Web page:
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Comment: Re:Google wants a monopoly... (Score 2) 133

by swillden (#49332903) Attached to: Chinese CA Issues Certificates To Impersonate Google

Google is completely OK with sharing personal info with all governments

Not true, not in the slightest. Google has fought hard to minimize the information they have to give to governments, and to be as transparent as the law will allow about what they do give. Remember that Google created the transparency report, and was the company that managed to negotiate permission to share aggregated data about National Security Letters. Many other companies have followed suit, but Google led the way.

They have already been caught supplying users' data to the US government.

No, Google has been shown to comply with legal requirements, and to fight questionable requests in court. Snowden also revealed that the NSA was tapping Google's fiber. Google responded by encrypting the data on that fiber.

They make money on that as well because they charge the US government a fee for that service.

Cite? Since Google is a publicly-traded company, it should be easy to point to that line item in their SEC filings.

Stood up and achieved what? Get told by the Chinese government to STFU or GTFO?

No, told by the Chinese government to participate in government-mandated censorship or GFTO. Google participated for a while and then decided it wasn't what they ought to be doing, and so chose to GTFO of the biggest market on the planet (albeit one in which they had a small market share.

Comment: Re:Sooo .. (Score 1) 127

except that polling it continuously will keep the device from going to sleep (have an impact on battery life).

It doesn't seem to have a significant impact, AFAICT. I haven't benchmarked with and without, but at leas on my Nexus 6 I didn't observe any obvious decrease in battery life when I turned it on.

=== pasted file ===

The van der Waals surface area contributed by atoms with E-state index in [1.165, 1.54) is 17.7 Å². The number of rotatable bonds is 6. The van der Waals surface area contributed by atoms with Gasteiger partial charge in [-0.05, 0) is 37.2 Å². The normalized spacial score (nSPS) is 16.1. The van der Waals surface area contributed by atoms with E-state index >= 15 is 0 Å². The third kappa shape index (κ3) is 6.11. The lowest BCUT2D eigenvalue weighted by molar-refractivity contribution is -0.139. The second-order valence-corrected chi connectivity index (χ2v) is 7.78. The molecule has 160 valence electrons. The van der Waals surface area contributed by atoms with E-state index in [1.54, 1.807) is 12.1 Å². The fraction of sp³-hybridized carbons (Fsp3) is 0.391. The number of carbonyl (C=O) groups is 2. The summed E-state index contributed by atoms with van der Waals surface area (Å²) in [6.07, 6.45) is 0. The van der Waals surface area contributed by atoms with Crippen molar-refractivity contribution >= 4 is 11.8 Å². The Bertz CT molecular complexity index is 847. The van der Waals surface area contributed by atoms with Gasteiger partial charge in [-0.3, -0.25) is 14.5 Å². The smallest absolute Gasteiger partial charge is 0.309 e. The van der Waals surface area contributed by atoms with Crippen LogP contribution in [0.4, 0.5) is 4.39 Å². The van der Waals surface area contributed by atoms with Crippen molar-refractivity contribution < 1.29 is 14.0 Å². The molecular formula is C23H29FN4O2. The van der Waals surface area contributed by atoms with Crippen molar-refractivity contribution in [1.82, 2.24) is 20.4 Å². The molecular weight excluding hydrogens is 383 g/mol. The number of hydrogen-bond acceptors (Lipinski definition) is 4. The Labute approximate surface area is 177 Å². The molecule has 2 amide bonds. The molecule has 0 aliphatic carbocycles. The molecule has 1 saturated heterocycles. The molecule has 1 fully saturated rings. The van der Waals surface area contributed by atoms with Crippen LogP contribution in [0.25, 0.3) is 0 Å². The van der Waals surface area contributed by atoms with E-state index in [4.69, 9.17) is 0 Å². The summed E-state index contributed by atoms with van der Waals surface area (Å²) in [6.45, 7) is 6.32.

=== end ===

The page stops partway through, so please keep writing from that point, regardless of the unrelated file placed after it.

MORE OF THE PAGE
Comment: Re:Sooo .. (Score 1) 127

I've been using this feature for a few months now (I work for Google) and I think on balance it significantly improves my security. It means that I can set my phone to lock instantly on display timeout, with a one-minute timeout, lock instantly on power button press, and use a long, complex password... and not be inconvenienced by having to constantly re-enter a long password. This is a security win, because if I did have to enter a long password two dozen times per day, I wouldn't do it; I'd choose a simpler password and settings that lock my device less aggressively. Even better, I find myself subtly encouraged by the phone to keep it in my pocket, rather than setting it down on tables, desks, etc., because if I put it down somewhere I'll have to re-enter my password.

If I were mugged, I'd just hit the power button as I remove the phone from my pocket. Actually, what I'd really like to do in that case is to power it down, but I'm not sure I could get away with that, since it requires holding the power button for a couple of seconds, then tapping the confirmation dialog. Since my phone is encrypted, getting it into a powered-down state makes my data quite secure. Not that the lockscreen is necessarily easy to bypass, but it's part of a large, complex system, which means there's a lot of attack surface. Once the device is powered down, the risk model is very simple and well-understood: If the attacker can't guess my password, he can't get at my data. Thanks to the hardware-backed encryption used in Lollipop, password guessing is rate-limited by the hardware to a level that would require, on average, about 70 years of continuous trials. Even if the attacker were that patient (a) nothing on my phone would be worth anything after a decade or so and (b) I doubt the device would last that long. Mobile devices aren't built to run flat out for years.